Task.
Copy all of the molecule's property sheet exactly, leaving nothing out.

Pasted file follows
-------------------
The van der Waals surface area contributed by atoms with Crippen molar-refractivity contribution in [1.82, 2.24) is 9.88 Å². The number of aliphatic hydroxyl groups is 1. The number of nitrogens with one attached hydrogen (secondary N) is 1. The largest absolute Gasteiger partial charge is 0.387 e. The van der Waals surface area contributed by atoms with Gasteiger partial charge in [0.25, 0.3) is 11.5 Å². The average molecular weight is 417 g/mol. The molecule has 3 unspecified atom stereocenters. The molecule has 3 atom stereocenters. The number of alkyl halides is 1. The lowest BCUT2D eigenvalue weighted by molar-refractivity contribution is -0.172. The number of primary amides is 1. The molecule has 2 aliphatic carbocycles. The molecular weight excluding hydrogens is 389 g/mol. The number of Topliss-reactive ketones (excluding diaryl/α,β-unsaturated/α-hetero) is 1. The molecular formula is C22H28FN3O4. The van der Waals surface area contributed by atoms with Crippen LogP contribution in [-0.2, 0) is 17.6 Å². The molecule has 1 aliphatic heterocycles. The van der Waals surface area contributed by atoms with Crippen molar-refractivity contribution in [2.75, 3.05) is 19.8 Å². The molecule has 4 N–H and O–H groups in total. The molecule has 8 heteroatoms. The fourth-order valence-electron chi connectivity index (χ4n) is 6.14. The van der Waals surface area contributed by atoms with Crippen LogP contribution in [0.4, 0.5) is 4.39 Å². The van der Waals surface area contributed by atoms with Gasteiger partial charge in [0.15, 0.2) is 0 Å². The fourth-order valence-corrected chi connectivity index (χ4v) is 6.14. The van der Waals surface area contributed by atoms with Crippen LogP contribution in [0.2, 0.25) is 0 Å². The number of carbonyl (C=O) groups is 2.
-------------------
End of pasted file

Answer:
The van der Waals surface area contributed by atoms with Crippen molar-refractivity contribution in [1.82, 2.24) is 9.88 Å². The number of aliphatic hydroxyl groups is 1. The number of nitrogens with one attached hydrogen (secondary N) is 1. The largest absolute Gasteiger partial charge is 0.387 e. The van der Waals surface area contributed by atoms with Gasteiger partial charge in [0.25, 0.3) is 11.5 Å². The average molecular weight is 417 g/mol. The molecule has 3 unspecified atom stereocenters. The molecule has 3 atom stereocenters. The number of alkyl halides is 1. The lowest BCUT2D eigenvalue weighted by molar-refractivity contribution is -0.172. The number of primary amides is 1. The molecule has 2 aliphatic carbocycles. The molecular weight excluding hydrogens is 389 g/mol. The number of Topliss-reactive ketones (excluding diaryl/α,β-unsaturated/α-hetero) is 1. The molecular formula is C22H28FN3O4. The van der Waals surface area contributed by atoms with Crippen LogP contribution in [-0.2, 0) is 17.6 Å². The molecule has 1 aliphatic heterocycles. The van der Waals surface area contributed by atoms with Crippen molar-refractivity contribution in [2.75, 3.05) is 19.8 Å². The molecule has 4 N–H and O–H groups in total. The molecule has 8 heteroatoms. The fourth-order valence-electron chi connectivity index (χ4n) is 6.14. The van der Waals surface area contributed by atoms with Crippen LogP contribution in [0.4, 0.5) is 4.39 Å². The van der Waals surface area contributed by atoms with Gasteiger partial charge in [0.15, 0.2) is 0 Å². The fourth-order valence-corrected chi connectivity index (χ4v) is 6.14. The van der Waals surface area contributed by atoms with Crippen LogP contribution in [0.2, 0.25) is 0 Å². The number of carbonyl (C=O) groups is 2.